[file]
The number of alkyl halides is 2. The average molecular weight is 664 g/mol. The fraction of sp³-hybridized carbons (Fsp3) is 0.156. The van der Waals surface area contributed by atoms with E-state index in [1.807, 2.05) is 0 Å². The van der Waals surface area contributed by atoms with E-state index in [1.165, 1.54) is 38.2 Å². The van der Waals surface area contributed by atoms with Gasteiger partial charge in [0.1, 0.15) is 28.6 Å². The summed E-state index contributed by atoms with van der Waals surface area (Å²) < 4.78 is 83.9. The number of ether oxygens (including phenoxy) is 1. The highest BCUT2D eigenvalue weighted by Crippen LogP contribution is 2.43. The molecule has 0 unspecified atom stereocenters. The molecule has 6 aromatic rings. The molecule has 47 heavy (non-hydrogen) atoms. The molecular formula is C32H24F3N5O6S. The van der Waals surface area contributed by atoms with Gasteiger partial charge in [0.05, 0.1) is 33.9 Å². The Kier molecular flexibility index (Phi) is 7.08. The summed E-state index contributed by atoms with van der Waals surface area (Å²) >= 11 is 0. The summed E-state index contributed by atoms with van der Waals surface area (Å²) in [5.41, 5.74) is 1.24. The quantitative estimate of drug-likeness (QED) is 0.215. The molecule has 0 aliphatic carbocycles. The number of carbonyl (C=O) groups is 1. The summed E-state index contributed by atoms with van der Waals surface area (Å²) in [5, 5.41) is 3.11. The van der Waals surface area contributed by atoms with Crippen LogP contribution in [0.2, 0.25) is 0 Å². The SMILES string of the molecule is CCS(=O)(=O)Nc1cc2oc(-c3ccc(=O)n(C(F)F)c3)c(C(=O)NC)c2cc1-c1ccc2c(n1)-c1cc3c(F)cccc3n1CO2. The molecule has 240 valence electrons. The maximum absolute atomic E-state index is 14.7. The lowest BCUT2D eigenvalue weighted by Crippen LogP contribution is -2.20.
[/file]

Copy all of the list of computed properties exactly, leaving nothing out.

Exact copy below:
The number of alkyl halides is 2. The average molecular weight is 664 g/mol. The fraction of sp³-hybridized carbons (Fsp3) is 0.156. The van der Waals surface area contributed by atoms with E-state index in [1.807, 2.05) is 0 Å². The van der Waals surface area contributed by atoms with E-state index in [1.165, 1.54) is 38.2 Å². The van der Waals surface area contributed by atoms with Gasteiger partial charge in [0.1, 0.15) is 28.6 Å². The summed E-state index contributed by atoms with van der Waals surface area (Å²) < 4.78 is 83.9. The number of ether oxygens (including phenoxy) is 1. The highest BCUT2D eigenvalue weighted by Crippen LogP contribution is 2.43. The molecule has 0 unspecified atom stereocenters. The molecule has 6 aromatic rings. The molecule has 47 heavy (non-hydrogen) atoms. The molecular formula is C32H24F3N5O6S. The van der Waals surface area contributed by atoms with Gasteiger partial charge in [0.05, 0.1) is 33.9 Å². The Kier molecular flexibility index (Phi) is 7.08. The summed E-state index contributed by atoms with van der Waals surface area (Å²) >= 11 is 0. The summed E-state index contributed by atoms with van der Waals surface area (Å²) in [5.41, 5.74) is 1.24. The quantitative estimate of drug-likeness (QED) is 0.215. The molecule has 0 aliphatic carbocycles. The number of carbonyl (C=O) groups is 1. The summed E-state index contributed by atoms with van der Waals surface area (Å²) in [5, 5.41) is 3.11. The van der Waals surface area contributed by atoms with Crippen LogP contribution in [0.2, 0.25) is 0 Å². The SMILES string of the molecule is CCS(=O)(=O)Nc1cc2oc(-c3ccc(=O)n(C(F)F)c3)c(C(=O)NC)c2cc1-c1ccc2c(n1)-c1cc3c(F)cccc3n1CO2. The molecule has 240 valence electrons. The maximum absolute atomic E-state index is 14.7. The lowest BCUT2D eigenvalue weighted by Crippen LogP contribution is -2.20.